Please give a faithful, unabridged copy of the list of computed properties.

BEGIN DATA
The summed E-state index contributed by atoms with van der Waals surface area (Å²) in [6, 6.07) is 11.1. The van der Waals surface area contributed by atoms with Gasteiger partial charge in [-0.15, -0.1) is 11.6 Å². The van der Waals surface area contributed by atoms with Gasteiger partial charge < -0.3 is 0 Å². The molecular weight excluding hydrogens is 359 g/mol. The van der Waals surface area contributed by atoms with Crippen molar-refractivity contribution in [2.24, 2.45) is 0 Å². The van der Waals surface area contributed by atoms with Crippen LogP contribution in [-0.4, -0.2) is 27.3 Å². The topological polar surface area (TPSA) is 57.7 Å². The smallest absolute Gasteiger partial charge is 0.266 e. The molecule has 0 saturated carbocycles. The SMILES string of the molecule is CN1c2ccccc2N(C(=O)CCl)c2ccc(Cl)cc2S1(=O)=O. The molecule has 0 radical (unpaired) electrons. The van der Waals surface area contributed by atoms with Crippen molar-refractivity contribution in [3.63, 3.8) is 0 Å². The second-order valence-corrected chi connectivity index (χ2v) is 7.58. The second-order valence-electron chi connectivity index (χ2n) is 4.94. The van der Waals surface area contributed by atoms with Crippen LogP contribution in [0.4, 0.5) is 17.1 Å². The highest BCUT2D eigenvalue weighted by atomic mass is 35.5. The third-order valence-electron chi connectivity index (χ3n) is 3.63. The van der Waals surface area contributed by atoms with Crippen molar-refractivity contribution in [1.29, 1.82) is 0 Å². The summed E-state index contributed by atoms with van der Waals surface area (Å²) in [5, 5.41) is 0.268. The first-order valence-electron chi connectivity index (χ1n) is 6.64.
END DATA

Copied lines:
The summed E-state index contributed by atoms with van der Waals surface area (Å²) in [6, 6.07) is 11.1. The van der Waals surface area contributed by atoms with Gasteiger partial charge in [-0.15, -0.1) is 11.6 Å². The van der Waals surface area contributed by atoms with Gasteiger partial charge < -0.3 is 0 Å². The molecular weight excluding hydrogens is 359 g/mol. The van der Waals surface area contributed by atoms with Crippen molar-refractivity contribution in [2.24, 2.45) is 0 Å². The van der Waals surface area contributed by atoms with Crippen LogP contribution in [-0.4, -0.2) is 27.3 Å². The topological polar surface area (TPSA) is 57.7 Å². The smallest absolute Gasteiger partial charge is 0.266 e. The molecule has 0 saturated carbocycles. The SMILES string of the molecule is CN1c2ccccc2N(C(=O)CCl)c2ccc(Cl)cc2S1(=O)=O. The molecule has 0 radical (unpaired) electrons. The van der Waals surface area contributed by atoms with Crippen molar-refractivity contribution in [3.63, 3.8) is 0 Å². The second-order valence-corrected chi connectivity index (χ2v) is 7.58. The second-order valence-electron chi connectivity index (χ2n) is 4.94. The van der Waals surface area contributed by atoms with Crippen LogP contribution in [0.4, 0.5) is 17.1 Å². The highest BCUT2D eigenvalue weighted by atomic mass is 35.5. The third-order valence-electron chi connectivity index (χ3n) is 3.63. The van der Waals surface area contributed by atoms with Crippen molar-refractivity contribution in [1.29, 1.82) is 0 Å². The summed E-state index contributed by atoms with van der Waals surface area (Å²) in [5, 5.41) is 0.268. The first-order valence-electron chi connectivity index (χ1n) is 6.64.